The latch slipped from Matt’s hands. Brown fur sprouted from his arms; his fingers curled against his palms, hands becoming useless paws. Moonrise grabbed hold of him by the guts, turning them to polyfill, and panic turned to fear.
Every part of Matt’s body smashed together. His head dropped down three feet. Legs, once long and lean and supportive, became useless bags of fluff stuck out in from of him. His head was suddenly too heavy to be supported. There was a sickening moment of vertigo and then he fell backward onto the linoleum floor, away from the door. He stared at the ceiling.
The screen of his cellphone cracked as it landed beside him. He wasn’t going to have the chance to respond to Damien’s last text.
He couldn’t see them, but his teddy bear ears heard the wolves all around him. They were small, hesitant sounds at first. A few steps here. A low growl there. A soft chuff in the night. The wolves were still getting their bearings.
He heard the clatter of paws on metal as one of the wolves found the snack table. He thought about tiny sausages bathed in red as the sounds of wolves eating worked their way into his brain.
Heavy steps padded up to him. A wolf stepped into his peripheral vision, lanky and lean, the kind of wolf used in the movies when they needed a well-built animal to take down a deer. Or a bear. A real bear. It had to be Humboldt. The eyes were the same.
Humboldt snuffled at the ground around Matt and wrinkled his nose. His fangs showed, polished to a pearly white that morning when they were still human teeth. Matt could see that he’d added a second name tag underneath his shirt, now stuck to his wolf hair. It read ‘Fuck you, I’m a Wolf.’ There were no pronouns.
Humboldt the wolf came nose to nose with Matt the teddy bear. He chuffed heavily and Matt got a face full of wolf breath. He couldn’t so much as wrinkle his nose in this form. Matt willed thet universe to change things, to call the wolf away with a dramatic howl, to have a werewolf hunter break through the shutters, but there were no howls or hunters. Just the sound of wolf feet on cheap linoleum and a lone teddy bear.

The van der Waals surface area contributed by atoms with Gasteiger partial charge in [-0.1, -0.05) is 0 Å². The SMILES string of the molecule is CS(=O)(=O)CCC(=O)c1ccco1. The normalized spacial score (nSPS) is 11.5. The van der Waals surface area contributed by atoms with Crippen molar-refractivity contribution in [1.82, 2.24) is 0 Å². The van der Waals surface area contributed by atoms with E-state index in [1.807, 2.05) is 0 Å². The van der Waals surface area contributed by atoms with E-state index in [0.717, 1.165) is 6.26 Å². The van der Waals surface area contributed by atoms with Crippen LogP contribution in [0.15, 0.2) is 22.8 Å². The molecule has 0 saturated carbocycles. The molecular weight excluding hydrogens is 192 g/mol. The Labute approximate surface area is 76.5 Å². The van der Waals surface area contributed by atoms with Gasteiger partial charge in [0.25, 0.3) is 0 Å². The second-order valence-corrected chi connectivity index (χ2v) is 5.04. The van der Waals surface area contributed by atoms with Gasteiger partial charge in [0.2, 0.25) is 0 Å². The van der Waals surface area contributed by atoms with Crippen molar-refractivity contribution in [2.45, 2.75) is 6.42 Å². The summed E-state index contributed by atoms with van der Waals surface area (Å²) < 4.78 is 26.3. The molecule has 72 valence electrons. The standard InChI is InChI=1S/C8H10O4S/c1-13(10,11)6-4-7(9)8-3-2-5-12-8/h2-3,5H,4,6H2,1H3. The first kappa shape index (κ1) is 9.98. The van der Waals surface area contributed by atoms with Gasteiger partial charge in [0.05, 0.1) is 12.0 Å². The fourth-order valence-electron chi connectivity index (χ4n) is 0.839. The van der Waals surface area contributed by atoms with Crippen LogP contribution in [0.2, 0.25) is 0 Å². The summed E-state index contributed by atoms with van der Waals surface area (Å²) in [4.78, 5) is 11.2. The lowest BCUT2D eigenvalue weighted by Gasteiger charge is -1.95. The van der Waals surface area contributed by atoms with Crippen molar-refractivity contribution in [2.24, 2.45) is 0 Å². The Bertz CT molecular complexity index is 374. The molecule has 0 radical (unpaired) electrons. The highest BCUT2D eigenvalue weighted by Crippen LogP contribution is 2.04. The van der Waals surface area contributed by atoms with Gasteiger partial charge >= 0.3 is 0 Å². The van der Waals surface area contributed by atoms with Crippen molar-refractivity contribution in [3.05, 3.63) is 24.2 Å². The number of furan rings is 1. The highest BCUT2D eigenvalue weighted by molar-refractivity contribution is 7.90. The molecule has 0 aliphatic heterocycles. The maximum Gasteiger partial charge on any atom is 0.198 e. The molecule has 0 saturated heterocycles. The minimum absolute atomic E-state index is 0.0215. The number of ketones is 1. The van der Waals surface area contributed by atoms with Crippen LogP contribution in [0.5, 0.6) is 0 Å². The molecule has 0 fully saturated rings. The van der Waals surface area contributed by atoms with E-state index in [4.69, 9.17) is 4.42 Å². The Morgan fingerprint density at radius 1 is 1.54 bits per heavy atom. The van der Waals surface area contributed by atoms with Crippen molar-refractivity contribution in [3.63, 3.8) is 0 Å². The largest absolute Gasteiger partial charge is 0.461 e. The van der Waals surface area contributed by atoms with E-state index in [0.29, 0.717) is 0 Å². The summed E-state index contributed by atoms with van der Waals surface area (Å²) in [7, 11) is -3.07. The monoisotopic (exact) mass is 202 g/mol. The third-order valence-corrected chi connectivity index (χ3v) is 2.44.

Matt felt a growl before he heard it, a low, throaty thing that rumbled up from the cold floor. The synthetic hairs on the back of his neck trembled with it.
Humboldt turned to look. Matt couldn’t, but he knew instinctively that another wolf was approaching. His view was blocked by the wolf in front of him. Humboldt growled as he turned to engage, revealing a smaller brown wolf with shaggy hair that fell over his eyes. The lanky animal could only be Barnaby’s wolf form.
Humboldt advanced, leaving Matt alone on the floor. He listened, straining to hear the low growls and soft steps over the sound of the buffet table being taken down. If the wolves hadn’t started well fed, they were now. All except for Barnaby and Humboldt.
Their claws clicked on the floor slowly, evenly. Matt imagined them circling each other. Their paws beat out a slow rhythm punctuated by growls until the movement stopped.
It was fast. There were barks. There were snarls. And then a heavy thud as one of them was knocked aside. Matt didn’t know who it was. But one of the wolves left the fight with a sullen yelp. And the other advanced on a soft teddy bear laying on the floor.
Barnaby’s wolf face with its shaggy hair over the eyes came into Matt’s view. He pressed a warm nose into Matt’s fuzzy belly and pulled in Matt’s scent.
Matt couldn’t stop the thought. It’ll be the teeth next, with the ripping and the shredding. And the polyfill stuffing everywhere. Just like his son’s stuffed wolf.
He watched the shaggy brown form make a circle around him. Barnaby stood over him for a minute more, and then the wolf curled up around him, gently folding his paws around Matt’s bear form. He laid his chin on Matt’s fluffy belly. Soon, Matt became aware of Barnaby’s even breathing as the wolf dozed.
Matt couldn’t turn to look at him. But he knew that as long as his teddy form was pinned between those two huge paws, he would be safe here. And he took that kind of safety seriously. Matt hoped Damien would agree when he called him.